Get yourself a focusing loupe. Look at all four corners while focusing. A 90 mm lens will take very little movement or it will be out of focus. I usually shoot my wide angles straight on with little or no movements. K

Rafael Garcia
29-Nov-2008, 19:00
A Tachi and a 90MM SA is a great setup for landscape. It is one you will use for many years!

Excersise the shutter on the 1 sec setting... it may clear up. It is a problem with many older shutters and it is good practice to "warm the shutter" up before the shot by firing it several times before removing the darkslide.

My 90 SA is on a Linhof-Branded Synchro-Compur. I believe it is the same size as a Copal 0. Others please confirm this. The Copal 0 is plentiful and you should be able to get one cheaply if excersising your Synchro-Compur doesn't free it up.

Ivan J. Eberle
29-Nov-2008, 19:45
That Takihara is one nice looking camera. I only have three LF lenses myself, two with Compur shutters and an old Wollensak 135mm with a Rapax shutter that must be years old. I was rather sluggish. Don't know whether you can expect to fix a sticky Compur like this (thankfully the 2 modern lenses I bought used didn't need fixed), but I followed the advice of the longtimers hereabouts and gave the shutter (not the lens elements, just the shutter with the cover removed) a soak in naptha-- aka Ronsonol lighter fluid. Took a couple of tries to get all the dried up grease flushed out but drying it thoroughly and a lube became surprisingly accurate and consistent from 1s to 1/125s. (within a 1/3 of a stop, good enough for me).

Hopefully someone will chime in with whether or not this treatment might work with a Compur.

Rafael Garcia
29-Nov-2008, 21:41
Naphta, a.k.a. lighter fluid, works well on most shutters. I have used it on several TLR shutters with success. I have never tried it on any of my LF shutters, so I did not recommend it. Maybe someone can chime in with conclusive advice on this.

John Kasaian
29-Nov-2008, 22:05
Don't do the naptha trick with shutters having celluloid leaves :eek:

nanuq
29-Nov-2008, 22:11
@Kirk: I already got myself a nice Schneider 8x, so that should be covered.

@Rafael: I must have fired it about 50 times so far, hoping the problem would go away, but it hasn't changed anything, unfortunately.

@John: duly noted, thanks! :)

neil poulsen
29-Nov-2008, 23:25
The Shen Hao is a versatile camera and is also reasonably priced. Plus, it has the advantage of interchangeable bellows, in case you decide you like LF.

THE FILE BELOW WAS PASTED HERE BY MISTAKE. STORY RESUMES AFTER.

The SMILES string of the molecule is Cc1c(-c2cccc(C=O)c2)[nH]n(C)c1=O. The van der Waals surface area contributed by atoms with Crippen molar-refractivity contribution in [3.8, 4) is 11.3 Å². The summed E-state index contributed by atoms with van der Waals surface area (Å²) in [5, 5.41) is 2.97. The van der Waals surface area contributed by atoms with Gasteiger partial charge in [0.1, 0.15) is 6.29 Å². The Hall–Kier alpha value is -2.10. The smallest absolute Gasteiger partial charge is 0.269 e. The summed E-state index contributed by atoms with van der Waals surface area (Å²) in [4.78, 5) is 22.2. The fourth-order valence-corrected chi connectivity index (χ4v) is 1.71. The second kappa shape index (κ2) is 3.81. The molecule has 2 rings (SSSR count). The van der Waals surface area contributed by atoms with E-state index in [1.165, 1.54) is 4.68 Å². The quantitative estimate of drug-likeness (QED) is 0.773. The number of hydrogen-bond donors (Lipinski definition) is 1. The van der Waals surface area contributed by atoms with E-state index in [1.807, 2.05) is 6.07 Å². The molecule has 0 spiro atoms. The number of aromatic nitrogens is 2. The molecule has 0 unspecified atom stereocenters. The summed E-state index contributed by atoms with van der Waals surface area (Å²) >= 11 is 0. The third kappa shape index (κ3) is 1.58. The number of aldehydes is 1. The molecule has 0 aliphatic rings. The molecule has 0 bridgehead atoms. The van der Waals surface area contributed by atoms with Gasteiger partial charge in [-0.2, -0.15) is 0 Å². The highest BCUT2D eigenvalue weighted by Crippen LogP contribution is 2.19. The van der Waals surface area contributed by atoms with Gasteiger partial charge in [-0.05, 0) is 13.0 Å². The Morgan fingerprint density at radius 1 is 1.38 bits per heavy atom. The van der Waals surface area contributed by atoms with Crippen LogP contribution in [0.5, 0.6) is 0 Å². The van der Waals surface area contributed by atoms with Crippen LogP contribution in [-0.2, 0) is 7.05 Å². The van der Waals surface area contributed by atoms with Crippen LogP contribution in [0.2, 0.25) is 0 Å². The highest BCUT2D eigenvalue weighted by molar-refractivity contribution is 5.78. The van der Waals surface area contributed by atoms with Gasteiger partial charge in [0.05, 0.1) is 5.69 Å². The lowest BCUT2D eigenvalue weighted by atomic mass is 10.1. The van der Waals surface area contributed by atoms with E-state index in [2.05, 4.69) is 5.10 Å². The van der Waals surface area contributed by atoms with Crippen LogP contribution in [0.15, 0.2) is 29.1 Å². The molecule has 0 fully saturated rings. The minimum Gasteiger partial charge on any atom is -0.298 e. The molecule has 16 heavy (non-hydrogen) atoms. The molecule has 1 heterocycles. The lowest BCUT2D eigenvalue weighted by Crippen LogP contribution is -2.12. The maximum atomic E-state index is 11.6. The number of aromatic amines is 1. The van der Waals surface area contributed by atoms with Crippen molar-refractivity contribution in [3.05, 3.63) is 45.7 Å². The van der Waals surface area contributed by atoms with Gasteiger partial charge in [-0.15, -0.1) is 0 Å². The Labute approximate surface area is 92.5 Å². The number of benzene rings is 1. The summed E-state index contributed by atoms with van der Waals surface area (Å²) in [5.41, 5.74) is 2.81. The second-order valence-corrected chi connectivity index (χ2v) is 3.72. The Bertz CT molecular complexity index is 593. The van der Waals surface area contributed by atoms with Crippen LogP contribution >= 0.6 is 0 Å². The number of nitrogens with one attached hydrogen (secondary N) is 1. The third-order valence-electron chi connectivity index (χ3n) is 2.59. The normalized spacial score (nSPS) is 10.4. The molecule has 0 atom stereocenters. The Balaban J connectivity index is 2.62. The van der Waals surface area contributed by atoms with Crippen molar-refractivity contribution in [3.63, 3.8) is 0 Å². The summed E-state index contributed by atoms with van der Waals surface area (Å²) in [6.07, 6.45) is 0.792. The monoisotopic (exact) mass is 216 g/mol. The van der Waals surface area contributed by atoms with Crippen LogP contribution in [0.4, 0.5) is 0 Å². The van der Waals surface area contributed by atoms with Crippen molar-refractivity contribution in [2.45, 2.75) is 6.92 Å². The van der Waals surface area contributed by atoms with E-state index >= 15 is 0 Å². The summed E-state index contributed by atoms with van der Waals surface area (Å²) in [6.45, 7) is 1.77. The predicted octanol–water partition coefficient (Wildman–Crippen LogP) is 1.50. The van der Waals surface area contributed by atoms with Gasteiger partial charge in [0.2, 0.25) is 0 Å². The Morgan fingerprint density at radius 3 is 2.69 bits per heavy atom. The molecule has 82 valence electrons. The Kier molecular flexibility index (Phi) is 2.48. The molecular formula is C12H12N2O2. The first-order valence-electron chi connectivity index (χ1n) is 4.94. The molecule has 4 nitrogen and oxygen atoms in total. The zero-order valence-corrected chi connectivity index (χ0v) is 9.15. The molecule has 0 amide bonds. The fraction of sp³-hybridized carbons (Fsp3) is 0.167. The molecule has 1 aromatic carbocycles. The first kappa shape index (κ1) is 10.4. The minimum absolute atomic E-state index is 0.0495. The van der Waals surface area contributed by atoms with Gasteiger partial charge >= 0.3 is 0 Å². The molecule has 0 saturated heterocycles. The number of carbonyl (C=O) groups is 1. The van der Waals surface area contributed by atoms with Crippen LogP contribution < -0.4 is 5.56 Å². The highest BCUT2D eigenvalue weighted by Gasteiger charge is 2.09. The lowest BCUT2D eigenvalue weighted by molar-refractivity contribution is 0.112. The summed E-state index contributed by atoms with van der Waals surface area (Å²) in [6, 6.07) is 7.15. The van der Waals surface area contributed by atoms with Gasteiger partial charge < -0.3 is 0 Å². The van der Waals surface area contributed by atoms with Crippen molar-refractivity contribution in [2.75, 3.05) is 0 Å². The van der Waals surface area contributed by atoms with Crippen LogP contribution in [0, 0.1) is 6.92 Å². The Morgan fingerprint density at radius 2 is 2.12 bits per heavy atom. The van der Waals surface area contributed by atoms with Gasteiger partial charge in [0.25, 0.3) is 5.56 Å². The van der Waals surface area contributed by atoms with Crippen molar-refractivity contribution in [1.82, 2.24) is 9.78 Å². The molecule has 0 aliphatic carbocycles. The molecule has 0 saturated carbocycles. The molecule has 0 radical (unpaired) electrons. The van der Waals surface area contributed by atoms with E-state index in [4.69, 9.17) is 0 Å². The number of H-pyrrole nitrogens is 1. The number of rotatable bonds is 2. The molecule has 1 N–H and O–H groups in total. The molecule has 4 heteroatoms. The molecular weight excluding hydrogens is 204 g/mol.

I would think that you could start with one lens just to get the idea and feel of large format. If you're drawn to LF, then you'll be drawn to additional lenses. If not, you won't have that much invested.

Nick_3536
29-Nov-2008, 23:39
You might find the 8x too much. But try it.

No shutter is 100% on. If you can get it timed and it's always off by the same amount then that's good enough. Doesn't matter what the label on the shutter claims if it takes 2s all the time then just remember that.

But shutters can by CLA it still won't be 100% accurate but will hopefully be better.

nanuq
3-Dec-2008, 06:29
Well, after a very stressful afternoon (can you believe how many tiny pieces there are in a shutter?), I finally managed to complete the CLA, using benzine (aka lighter fluid/naphta), and more surprisingly, to put the whole thing back together. The buzzing sound is now deliciously smooth and some quick tests using my computer line in gave excellent results on the slow speeds, with e.g. less than 50ms of variation on the 1s. I just don't understand why the shop where I bought it didn't bother doing that themselves before selling it at a reduced price...

Bill_1856
3-Dec-2008, 06:51
The GRAPHIC VIEW is an excellent choice for a first LF camera. I used mine for 30 years before foolishly trading it for a Linhof. I more recently bought another used one. They are built like cast iron -- you may never need another LF camera.

dazedgonebye
3-Dec-2008, 10:04
This is a timely thread for me. I'm working my way through the same decision process.
One thing I read here that I'd not read before is the advice to go with a normalish lens first instead of wide.
I really have no love for a "normal" perspective. I'd likely get most use out of something around 65mm. I'm a bit put off at the prospect of paying for a lens I'm not likely to use.